Definition of round adverb from the Oxford Advanced Learner's Dictionary



    BrE BrE//raʊnd//
    ; NAmE NAmE//raʊnd//
    (especially British English) (usually North American English around) For the special uses of round in phrasal verbs, look at the verb entries. For example, the meaning of come round to something is given in the phrasal verb section of the entry for come.
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  1. 1  moving in a circle Everybody joins hands and dances round. How do you make the wheels go round? The children were spinning round and round. (figurative) The thought kept going round and round in her head.
  2. 2  measuring or marking the edge or outside of something a young tree measuring only 18 inches round They've built a high fence all round to keep intruders out.
  3. 3  on all sides of somebody/something A large crowd had gathered round to watch.
  4. 4  at various places in an area People stood round waiting for something to happen.
  5. 5  in a circle or curve to face another way or the opposite way He turned the car round and drove back again. She looked round at the sound of his voice.
  6. 6  to the other side of something We walked round to the back of the house. The road's blocked—you'll have to drive the long way round.
  7. 7  from one place, person, etc. to another They've moved all the furniture round. He went round interviewing people about local traditions. Pass the biscuits round. Have we enough cups to go round?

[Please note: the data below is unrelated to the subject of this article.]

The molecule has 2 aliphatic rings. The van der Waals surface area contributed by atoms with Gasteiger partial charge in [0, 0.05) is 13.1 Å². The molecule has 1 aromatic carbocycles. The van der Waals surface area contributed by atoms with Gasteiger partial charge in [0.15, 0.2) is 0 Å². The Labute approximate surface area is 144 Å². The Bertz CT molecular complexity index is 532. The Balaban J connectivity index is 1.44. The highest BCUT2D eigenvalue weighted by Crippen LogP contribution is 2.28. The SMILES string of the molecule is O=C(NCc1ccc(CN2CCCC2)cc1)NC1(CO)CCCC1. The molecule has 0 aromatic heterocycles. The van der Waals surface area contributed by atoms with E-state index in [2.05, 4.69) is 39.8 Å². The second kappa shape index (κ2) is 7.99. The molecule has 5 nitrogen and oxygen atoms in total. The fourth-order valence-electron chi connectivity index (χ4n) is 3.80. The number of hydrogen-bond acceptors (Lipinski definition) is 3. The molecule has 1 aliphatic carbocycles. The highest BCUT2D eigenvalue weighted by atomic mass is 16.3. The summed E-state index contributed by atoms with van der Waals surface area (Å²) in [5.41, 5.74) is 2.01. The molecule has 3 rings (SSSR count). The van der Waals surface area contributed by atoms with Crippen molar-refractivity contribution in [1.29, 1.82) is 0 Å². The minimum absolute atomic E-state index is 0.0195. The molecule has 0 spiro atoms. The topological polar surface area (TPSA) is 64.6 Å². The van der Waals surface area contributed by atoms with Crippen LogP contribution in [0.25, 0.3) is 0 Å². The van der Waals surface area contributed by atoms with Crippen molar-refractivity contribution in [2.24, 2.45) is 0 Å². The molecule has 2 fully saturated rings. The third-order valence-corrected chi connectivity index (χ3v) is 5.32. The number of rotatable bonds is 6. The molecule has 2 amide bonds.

8. 8  (informal) to or at a particular place, especially where somebody lives I'll be round in an hour. We've invited the Frasers round this evening. Which Word?around / round / about Around and round can often be used with the same meaning in British English, though around is more formal:The earth goes round/​around the sun. They live round/​around the corner. We travelled round/​around India. She turned round/​around when I came in. In North American English only around can be used in these meanings. Around, round and about can also sometimes be used with the same meaning in British English:The kids were running around/​round/​about outside. I’ve been waiting around/​round/​about to see her all day. In North American English only around can be used in these meanings. About or around can be used in both British English and North American English to mean ‘approximately’:We left around/​about 8 o’clock.
  9. Word OriginMiddle English: from the Old French stem round-, from a variant of Latin rotundus ‘rotund’.Idioms
    (the) next, first, second, etc. time round
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    on the next, first, etc. occasion that the same thing happens He repeated none of the errors he'd made first time round. This time round it was not so easy.
    1. 1  approximately We're leaving round about ten. A new roof will cost round about £3 000.
    2. 2in the area near a place in Oxford and the villages round about
See the Oxford Advanced American Dictionary entry: round